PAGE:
Share Email Print

Proceedings Paper

How hyperstereopsis can improve the accuracy of spatial perception: an experimental approach
Author(s): D. E. Sipes; V. Grayson CuQlock-Knopp; Warren Torgerson; John O. Merritt
Format Member Price Non-Member Price
PDF $14.40 $18.00
cover GOOD NEWS! Your organization subscribes to the SPIE Digital Library. You may be able to download this paper for free. Check Access

Paper Abstract

It has been shown that people consistently underestimate distances between objects in the depth direction as compared to the lateral direction. This study examined the use of artificially enhanced stereopsis (hyperstereopsis) in judging relative distances. The data showed that doubling interocular distance by means of a telestereoscope reduced the illusory compression of depth: subjects who viewed the scene without the telestereoscope averaged a depth compression of 0.28. Subjects who used the telestereoscope yielded an average compression of 0.40. Individual verbal self-reports of depth compression effects were unreliable, pointing out the value of quantitative experimental methods.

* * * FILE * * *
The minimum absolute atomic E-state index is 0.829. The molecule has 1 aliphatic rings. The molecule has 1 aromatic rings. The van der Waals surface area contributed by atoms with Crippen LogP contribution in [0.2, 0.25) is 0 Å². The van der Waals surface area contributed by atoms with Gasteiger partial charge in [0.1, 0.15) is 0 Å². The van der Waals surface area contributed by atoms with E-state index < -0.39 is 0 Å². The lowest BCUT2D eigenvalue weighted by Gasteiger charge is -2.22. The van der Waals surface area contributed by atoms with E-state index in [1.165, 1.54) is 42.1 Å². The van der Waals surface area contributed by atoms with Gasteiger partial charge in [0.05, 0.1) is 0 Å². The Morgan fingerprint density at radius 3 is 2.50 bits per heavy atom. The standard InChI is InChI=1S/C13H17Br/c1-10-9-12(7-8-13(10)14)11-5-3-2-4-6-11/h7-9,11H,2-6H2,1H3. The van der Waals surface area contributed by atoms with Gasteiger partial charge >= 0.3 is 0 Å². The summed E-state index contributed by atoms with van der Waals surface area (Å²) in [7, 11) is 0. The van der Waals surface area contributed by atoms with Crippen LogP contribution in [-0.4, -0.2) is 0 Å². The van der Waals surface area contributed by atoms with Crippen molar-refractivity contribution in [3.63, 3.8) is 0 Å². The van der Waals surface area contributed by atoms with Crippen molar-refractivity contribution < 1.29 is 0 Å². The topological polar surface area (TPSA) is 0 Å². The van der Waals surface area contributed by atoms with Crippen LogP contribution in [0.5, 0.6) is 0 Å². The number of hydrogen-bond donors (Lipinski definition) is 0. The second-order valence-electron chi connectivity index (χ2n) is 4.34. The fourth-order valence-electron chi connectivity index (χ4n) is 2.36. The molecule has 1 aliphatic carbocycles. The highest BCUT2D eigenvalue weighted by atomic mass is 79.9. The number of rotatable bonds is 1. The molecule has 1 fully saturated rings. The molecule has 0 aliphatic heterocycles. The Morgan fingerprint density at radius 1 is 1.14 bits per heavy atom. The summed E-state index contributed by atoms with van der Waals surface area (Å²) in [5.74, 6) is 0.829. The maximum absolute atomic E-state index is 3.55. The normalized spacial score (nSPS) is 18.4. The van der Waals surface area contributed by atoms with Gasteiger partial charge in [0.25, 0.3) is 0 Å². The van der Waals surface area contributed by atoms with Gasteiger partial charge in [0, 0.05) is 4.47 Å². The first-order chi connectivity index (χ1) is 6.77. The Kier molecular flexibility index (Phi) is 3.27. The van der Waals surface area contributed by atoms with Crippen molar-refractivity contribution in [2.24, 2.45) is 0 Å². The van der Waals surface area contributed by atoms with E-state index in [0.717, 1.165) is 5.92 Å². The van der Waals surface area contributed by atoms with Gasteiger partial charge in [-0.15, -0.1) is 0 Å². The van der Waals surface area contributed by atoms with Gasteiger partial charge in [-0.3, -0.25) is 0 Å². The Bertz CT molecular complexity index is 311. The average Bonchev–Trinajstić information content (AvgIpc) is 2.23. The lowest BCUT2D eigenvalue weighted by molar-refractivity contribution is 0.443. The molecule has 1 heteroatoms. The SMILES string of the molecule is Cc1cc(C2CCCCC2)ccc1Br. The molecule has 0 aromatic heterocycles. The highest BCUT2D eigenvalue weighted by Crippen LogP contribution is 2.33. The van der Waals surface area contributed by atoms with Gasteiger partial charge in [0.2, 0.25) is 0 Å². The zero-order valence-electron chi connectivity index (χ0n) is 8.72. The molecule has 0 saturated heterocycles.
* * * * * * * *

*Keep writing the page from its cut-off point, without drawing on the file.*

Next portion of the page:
Paper Details

Date Published: 15 May 1997
PDF: 3 pages
Proc. SPIE 3012, Stereoscopic Displays and Virtual Reality Systems IV, (15 May 1997); doi: 10.1117/12.274443
Show Author Affiliations
D. E. Sipes, Johns Hopkins Univ. (United States)
V. Grayson CuQlock-Knopp, Army Research Lab. (United States)
Warren Torgerson, Johns Hopkins Univ. (United States)
John O. Merritt, Interactive Technologies (United States)

Published in SPIE Proceedings Vol. 3012:
Stereoscopic Displays and Virtual Reality Systems IV
Scott S. Fisher; John O. Merritt; Mark T. Bolas, Editor(s)

© SPIE. Terms of Use
Back to Top